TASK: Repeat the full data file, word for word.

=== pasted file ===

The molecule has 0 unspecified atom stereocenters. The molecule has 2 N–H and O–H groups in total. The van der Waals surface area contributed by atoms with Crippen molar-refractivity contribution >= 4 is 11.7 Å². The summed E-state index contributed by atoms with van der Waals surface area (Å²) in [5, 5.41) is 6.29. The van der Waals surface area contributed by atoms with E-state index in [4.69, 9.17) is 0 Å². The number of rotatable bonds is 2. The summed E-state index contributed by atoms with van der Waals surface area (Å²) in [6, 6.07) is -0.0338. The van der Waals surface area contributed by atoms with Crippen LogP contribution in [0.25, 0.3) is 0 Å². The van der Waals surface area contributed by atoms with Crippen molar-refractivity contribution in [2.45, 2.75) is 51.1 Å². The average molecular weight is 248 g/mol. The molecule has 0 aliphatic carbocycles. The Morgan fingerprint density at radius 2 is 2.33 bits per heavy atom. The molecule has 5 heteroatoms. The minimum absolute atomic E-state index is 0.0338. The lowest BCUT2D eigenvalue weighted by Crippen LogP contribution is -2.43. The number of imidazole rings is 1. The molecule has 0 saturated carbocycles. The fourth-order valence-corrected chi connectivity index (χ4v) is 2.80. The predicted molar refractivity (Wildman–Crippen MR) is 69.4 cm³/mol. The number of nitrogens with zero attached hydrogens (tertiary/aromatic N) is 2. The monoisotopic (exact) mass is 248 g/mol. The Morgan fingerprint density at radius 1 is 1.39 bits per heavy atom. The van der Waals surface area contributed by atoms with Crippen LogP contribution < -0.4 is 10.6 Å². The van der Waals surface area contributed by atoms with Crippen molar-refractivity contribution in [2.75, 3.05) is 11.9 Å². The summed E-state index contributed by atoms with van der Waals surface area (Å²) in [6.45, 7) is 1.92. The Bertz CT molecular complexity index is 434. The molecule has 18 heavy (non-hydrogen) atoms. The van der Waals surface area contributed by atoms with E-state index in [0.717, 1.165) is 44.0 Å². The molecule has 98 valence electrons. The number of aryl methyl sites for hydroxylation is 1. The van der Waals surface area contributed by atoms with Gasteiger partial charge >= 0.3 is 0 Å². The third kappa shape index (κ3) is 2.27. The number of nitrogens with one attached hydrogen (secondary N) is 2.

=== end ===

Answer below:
The molecule has 0 unspecified atom stereocenters. The molecule has 2 N–H and O–H groups in total. The van der Waals surface area contributed by atoms with Crippen molar-refractivity contribution >= 4 is 11.7 Å². The summed E-state index contributed by atoms with van der Waals surface area (Å²) in [5, 5.41) is 6.29. The van der Waals surface area contributed by atoms with E-state index in [4.69, 9.17) is 0 Å². The number of rotatable bonds is 2. The summed E-state index contributed by atoms with van der Waals surface area (Å²) in [6, 6.07) is -0.0338. The van der Waals surface area contributed by atoms with Crippen LogP contribution in [0.25, 0.3) is 0 Å². The van der Waals surface area contributed by atoms with Crippen molar-refractivity contribution in [2.45, 2.75) is 51.1 Å². The average molecular weight is 248 g/mol. The molecule has 0 aliphatic carbocycles. The Morgan fingerprint density at radius 2 is 2.33 bits per heavy atom. The molecule has 5 heteroatoms. The minimum absolute atomic E-state index is 0.0338. The lowest BCUT2D eigenvalue weighted by Crippen LogP contribution is -2.43. The number of imidazole rings is 1. The molecule has 0 saturated carbocycles. The fourth-order valence-corrected chi connectivity index (χ4v) is 2.80. The predicted molar refractivity (Wildman–Crippen MR) is 69.4 cm³/mol. The number of nitrogens with zero attached hydrogens (tertiary/aromatic N) is 2. The monoisotopic (exact) mass is 248 g/mol. The Morgan fingerprint density at radius 1 is 1.39 bits per heavy atom. The van der Waals surface area contributed by atoms with Crippen LogP contribution < -0.4 is 10.6 Å². The van der Waals surface area contributed by atoms with Crippen molar-refractivity contribution in [2.75, 3.05) is 11.9 Å². The summed E-state index contributed by atoms with van der Waals surface area (Å²) in [6.45, 7) is 1.92. The Bertz CT molecular complexity index is 434. The molecule has 18 heavy (non-hydrogen) atoms. The van der Waals surface area contributed by atoms with E-state index in [0.717, 1.165) is 44.0 Å². The molecule has 98 valence electrons. The number of aryl methyl sites for hydroxylation is 1. The van der Waals surface area contributed by atoms with Gasteiger partial charge >= 0.3 is 0 Å². The third kappa shape index (κ3) is 2.27. The number of nitrogens with one attached hydrogen (secondary N) is 2.